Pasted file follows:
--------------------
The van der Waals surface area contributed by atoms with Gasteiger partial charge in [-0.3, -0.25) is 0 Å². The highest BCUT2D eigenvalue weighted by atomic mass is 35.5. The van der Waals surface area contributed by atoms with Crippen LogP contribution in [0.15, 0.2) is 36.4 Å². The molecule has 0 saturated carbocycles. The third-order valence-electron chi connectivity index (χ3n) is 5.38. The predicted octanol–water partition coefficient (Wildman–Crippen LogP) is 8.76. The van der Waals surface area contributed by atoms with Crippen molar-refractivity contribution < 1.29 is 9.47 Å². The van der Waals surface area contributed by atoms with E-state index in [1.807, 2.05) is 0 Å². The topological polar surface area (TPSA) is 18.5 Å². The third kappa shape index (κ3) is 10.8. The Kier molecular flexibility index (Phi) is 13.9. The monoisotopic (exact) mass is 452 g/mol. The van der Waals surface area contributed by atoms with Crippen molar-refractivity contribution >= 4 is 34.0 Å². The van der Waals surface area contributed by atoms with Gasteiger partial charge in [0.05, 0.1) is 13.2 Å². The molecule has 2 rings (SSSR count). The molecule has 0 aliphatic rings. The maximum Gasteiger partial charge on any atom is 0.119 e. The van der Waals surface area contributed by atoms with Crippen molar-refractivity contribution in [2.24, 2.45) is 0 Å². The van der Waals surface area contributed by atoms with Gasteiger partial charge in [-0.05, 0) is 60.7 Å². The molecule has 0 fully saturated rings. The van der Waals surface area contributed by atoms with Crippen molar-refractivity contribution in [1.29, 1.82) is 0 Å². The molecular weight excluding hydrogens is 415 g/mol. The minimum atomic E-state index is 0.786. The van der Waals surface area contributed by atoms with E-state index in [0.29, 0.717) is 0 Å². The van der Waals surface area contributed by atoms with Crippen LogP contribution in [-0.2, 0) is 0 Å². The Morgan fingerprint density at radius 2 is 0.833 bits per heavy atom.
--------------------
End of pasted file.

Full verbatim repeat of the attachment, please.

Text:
The van der Waals surface area contributed by atoms with Gasteiger partial charge in [-0.3, -0.25) is 0 Å². The highest BCUT2D eigenvalue weighted by atomic mass is 35.5. The van der Waals surface area contributed by atoms with Crippen LogP contribution in [0.15, 0.2) is 36.4 Å². The molecule has 0 saturated carbocycles. The third-order valence-electron chi connectivity index (χ3n) is 5.38. The predicted octanol–water partition coefficient (Wildman–Crippen LogP) is 8.76. The van der Waals surface area contributed by atoms with Crippen molar-refractivity contribution < 1.29 is 9.47 Å². The van der Waals surface area contributed by atoms with E-state index in [1.807, 2.05) is 0 Å². The topological polar surface area (TPSA) is 18.5 Å². The third kappa shape index (κ3) is 10.8. The Kier molecular flexibility index (Phi) is 13.9. The monoisotopic (exact) mass is 452 g/mol. The van der Waals surface area contributed by atoms with Crippen molar-refractivity contribution >= 4 is 34.0 Å². The van der Waals surface area contributed by atoms with Gasteiger partial charge in [0.05, 0.1) is 13.2 Å². The molecule has 2 rings (SSSR count). The molecule has 0 aliphatic rings. The maximum Gasteiger partial charge on any atom is 0.119 e. The van der Waals surface area contributed by atoms with Crippen molar-refractivity contribution in [2.24, 2.45) is 0 Å². The van der Waals surface area contributed by atoms with Gasteiger partial charge in [-0.05, 0) is 60.7 Å². The molecule has 0 fully saturated rings. The van der Waals surface area contributed by atoms with Crippen molar-refractivity contribution in [1.29, 1.82) is 0 Å². The molecular weight excluding hydrogens is 415 g/mol. The minimum atomic E-state index is 0.786. The van der Waals surface area contributed by atoms with E-state index in [0.29, 0.717) is 0 Å². The van der Waals surface area contributed by atoms with Crippen LogP contribution in [-0.2, 0) is 0 Å². The Morgan fingerprint density at radius 2 is 0.833 bits per heavy atom.